Conclusions
There were notable detectability and measurability differences between serum and plasma. Multiplexing may not be ideal if large reliability differences exist across analytes measured within the multiplex, especially if values differ based on sample type. For some analytes, the large CV should be considered during experimental design, and the use of duplicate and/or triplicate samples may be necessary. These results should prove useful for studies evaluating selection of samples for evaluation of potential blood biomarkers.
doi:10.1186/1479-5876-12-9
PMCID: PMC3928911  PMID: 24397870
Chronic obstructive pulmonary disease; COPD; SPIROMICS; Biomarkers; Blood analytes; Multiplex assays; P100 plasma; Serum; EDTA plasma; Pilot study
6.  A Semiautomated Framework for Integrating Expert Knowledge into Disease Marker Identification 
Disease markers  2013;35(5):513-523.
Background. The availability of large complex data sets generated by high throughput technologies has enabled the recent proliferation of disease biomarker studies. However, a recurring problem in deriving biological information from large data sets is how to best incorporate expert knowledge into the biomarker selection process. Objective. To develop a generalizable framework that can incorporate expert knowledge into data-driven processes in a semiautomated way while providing a metric for optimization in a biomarker selection scheme. Methods. The framework was implemented as a pipeline consisting of five components for the identification of signatures from integrated clustering (ISIC). Expert knowledge was integrated into the biomarker identification process using the combination of two distinct approaches; a distance-based clustering approach and an expert knowledge-driven functional selection. Results. The utility of the developed framework ISIC was demonstrated on proteomics data from a study of chronic obstructive pulmonary disease (COPD). Biomarker candidates were identified in a mouse model using ISIC and validated in a study of a human cohort. Conclusions. Expert knowledge can be introduced into a biomarker discovery process in different ways to enhance the robustness of selected marker candidates. Developing strategies for extracting orthogonal and robust features from large data sets increases the chances of success in biomarker identification.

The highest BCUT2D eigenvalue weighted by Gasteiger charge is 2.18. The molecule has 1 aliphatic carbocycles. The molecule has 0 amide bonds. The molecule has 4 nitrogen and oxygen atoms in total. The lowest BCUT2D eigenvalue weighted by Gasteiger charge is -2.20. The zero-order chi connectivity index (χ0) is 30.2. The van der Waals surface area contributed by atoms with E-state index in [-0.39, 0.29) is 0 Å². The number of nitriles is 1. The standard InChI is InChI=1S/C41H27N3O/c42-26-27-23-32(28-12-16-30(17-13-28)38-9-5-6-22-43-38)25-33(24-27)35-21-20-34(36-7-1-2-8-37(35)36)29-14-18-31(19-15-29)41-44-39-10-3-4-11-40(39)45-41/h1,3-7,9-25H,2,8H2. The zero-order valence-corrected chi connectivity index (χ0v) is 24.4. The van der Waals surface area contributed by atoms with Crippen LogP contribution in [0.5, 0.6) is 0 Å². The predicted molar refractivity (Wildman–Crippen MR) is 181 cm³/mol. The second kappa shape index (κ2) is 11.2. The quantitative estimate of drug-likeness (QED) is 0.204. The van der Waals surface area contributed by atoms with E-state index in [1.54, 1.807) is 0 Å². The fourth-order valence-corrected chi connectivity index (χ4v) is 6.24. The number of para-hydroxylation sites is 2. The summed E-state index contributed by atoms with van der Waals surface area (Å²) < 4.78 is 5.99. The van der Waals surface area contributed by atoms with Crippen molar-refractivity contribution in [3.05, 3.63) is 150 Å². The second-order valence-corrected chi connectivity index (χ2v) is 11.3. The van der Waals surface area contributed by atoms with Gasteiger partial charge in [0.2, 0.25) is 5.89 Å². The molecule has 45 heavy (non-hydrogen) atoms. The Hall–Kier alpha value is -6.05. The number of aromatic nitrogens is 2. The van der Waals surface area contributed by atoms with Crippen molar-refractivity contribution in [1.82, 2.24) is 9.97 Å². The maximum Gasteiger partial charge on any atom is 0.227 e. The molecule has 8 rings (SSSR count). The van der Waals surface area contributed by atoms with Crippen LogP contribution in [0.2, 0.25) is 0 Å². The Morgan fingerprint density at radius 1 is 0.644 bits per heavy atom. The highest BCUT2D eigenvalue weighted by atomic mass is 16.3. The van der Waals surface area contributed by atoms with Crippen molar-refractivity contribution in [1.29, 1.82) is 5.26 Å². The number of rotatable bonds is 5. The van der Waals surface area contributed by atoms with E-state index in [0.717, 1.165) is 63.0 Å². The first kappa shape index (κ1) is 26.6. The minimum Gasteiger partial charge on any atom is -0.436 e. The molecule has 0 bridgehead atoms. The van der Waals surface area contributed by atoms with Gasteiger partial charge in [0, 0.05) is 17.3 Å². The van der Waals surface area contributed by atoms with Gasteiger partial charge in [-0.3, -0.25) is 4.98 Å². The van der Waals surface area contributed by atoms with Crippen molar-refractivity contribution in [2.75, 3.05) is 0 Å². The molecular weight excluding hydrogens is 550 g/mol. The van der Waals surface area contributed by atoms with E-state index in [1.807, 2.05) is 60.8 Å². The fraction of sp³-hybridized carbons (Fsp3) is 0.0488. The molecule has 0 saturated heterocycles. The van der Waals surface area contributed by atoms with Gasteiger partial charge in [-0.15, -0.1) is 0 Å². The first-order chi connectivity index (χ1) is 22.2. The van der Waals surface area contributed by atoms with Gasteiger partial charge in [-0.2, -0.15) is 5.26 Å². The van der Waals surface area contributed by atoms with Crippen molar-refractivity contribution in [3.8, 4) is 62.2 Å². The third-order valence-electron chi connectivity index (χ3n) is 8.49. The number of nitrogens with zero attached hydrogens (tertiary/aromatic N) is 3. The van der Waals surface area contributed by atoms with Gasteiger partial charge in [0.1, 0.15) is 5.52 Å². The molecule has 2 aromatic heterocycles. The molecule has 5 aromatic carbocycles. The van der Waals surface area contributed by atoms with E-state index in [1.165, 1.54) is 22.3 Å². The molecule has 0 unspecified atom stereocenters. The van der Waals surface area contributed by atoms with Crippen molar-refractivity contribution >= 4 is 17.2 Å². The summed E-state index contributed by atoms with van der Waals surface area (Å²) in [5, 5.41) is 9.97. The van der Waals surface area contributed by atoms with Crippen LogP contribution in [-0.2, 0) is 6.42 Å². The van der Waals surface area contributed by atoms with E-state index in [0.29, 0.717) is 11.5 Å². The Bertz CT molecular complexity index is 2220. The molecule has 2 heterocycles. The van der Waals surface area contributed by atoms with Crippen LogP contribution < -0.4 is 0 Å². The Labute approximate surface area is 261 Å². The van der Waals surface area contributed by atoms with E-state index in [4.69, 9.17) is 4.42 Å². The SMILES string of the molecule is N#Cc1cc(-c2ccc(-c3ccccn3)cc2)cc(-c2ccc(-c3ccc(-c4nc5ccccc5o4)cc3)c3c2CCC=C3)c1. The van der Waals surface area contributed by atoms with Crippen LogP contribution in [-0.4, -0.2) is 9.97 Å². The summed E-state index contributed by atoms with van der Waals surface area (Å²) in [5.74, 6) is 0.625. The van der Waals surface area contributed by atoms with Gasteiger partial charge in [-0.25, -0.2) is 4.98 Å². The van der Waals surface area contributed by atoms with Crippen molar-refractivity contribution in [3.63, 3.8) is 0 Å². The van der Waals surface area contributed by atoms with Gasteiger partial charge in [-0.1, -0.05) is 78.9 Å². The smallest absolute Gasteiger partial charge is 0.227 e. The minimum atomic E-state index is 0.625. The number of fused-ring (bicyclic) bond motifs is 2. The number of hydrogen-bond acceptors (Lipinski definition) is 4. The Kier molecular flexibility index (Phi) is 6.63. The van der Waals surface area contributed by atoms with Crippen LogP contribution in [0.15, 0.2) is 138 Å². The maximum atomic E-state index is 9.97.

doi:10.1155/2013/613529
PMCID: PMC3809975  PMID: 24223463
7.  Airway PI3K Pathway Activation Is an Early and Reversible Event in Lung Cancer Development 
Science translational medicine  2010;2(26):26ra25.